This excerpt is typical of the jargon throughout a report brought to us for recommendations. When we advised the author to rewrite it in simple lan­guage that all of us could understand, he complained that it couldn't be done. But he did it, finishing it only after much agony and many rewrites. And it was simple language when he got through.

         Now we shouldn't get the idea that technical jargon is always bad, never to be used. Carefully written technical language can be accurate and eco­nomical when used between technicians working closely together in a narrow field, between experts in identical technical areas. But it is dangerous when used to communicate with technicians in other fields or with the general public.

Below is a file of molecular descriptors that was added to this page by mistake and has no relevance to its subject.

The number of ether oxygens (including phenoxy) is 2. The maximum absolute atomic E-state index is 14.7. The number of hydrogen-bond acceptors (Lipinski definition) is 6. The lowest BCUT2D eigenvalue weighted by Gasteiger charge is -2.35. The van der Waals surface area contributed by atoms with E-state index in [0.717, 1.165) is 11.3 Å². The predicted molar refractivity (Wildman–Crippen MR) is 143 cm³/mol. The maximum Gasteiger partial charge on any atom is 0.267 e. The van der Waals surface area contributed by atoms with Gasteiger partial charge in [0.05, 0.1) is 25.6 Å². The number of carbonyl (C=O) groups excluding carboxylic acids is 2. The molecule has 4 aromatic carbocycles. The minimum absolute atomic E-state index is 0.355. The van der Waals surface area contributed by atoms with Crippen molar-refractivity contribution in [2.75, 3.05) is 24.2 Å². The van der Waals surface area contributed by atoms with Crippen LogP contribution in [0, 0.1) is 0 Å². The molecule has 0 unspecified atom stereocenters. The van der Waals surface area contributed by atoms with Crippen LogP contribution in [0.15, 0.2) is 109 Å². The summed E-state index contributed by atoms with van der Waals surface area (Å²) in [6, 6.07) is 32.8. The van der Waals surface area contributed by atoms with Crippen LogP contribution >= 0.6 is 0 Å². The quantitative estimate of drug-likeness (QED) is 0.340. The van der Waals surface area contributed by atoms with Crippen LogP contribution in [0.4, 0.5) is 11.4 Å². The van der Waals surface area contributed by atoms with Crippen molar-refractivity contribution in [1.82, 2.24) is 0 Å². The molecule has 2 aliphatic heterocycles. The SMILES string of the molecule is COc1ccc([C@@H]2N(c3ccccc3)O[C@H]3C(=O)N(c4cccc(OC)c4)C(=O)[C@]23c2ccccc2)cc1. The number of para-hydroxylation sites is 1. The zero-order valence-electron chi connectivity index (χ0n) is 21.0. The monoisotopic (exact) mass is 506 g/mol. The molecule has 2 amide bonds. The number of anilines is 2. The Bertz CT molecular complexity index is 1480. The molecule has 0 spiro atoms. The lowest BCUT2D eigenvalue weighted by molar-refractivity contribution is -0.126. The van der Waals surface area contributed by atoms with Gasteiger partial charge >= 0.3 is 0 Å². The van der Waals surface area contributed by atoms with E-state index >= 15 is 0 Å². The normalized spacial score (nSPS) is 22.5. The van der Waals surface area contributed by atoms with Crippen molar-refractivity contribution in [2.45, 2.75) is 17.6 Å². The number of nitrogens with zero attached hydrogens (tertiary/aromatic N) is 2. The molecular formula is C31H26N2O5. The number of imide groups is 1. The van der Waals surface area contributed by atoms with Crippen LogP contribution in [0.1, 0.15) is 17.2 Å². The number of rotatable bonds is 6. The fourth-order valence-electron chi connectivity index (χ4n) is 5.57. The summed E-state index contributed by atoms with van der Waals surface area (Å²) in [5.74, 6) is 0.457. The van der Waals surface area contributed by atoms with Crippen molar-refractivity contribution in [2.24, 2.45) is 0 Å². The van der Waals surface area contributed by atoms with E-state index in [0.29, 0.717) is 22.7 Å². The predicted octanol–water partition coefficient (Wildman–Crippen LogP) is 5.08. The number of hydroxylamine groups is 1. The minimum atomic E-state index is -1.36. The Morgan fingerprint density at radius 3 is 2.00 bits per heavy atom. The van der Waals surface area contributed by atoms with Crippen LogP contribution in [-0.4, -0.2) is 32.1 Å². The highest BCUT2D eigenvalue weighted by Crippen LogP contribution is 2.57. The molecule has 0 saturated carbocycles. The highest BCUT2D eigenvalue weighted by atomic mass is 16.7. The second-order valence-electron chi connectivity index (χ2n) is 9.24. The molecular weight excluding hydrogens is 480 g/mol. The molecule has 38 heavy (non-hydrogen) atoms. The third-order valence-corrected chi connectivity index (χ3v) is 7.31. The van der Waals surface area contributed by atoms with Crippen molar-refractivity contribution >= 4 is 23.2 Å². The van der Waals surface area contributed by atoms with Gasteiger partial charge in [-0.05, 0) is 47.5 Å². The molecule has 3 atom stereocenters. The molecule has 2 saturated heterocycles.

The problem of technical language is especially thorny in government, be­cause there are so many of us under one roof; there are literally hundreds of different occupations and professions, each with its own shop talk; there are so many offices, bureaus', and departments to spawn esoteric and prideful language of an exclusive, pseudo-aristocratic nature. (Like the last part of that sentence you just read.) So it's little wonder we have such a hard time communicating and why we so often fail to communicate with people on the outside.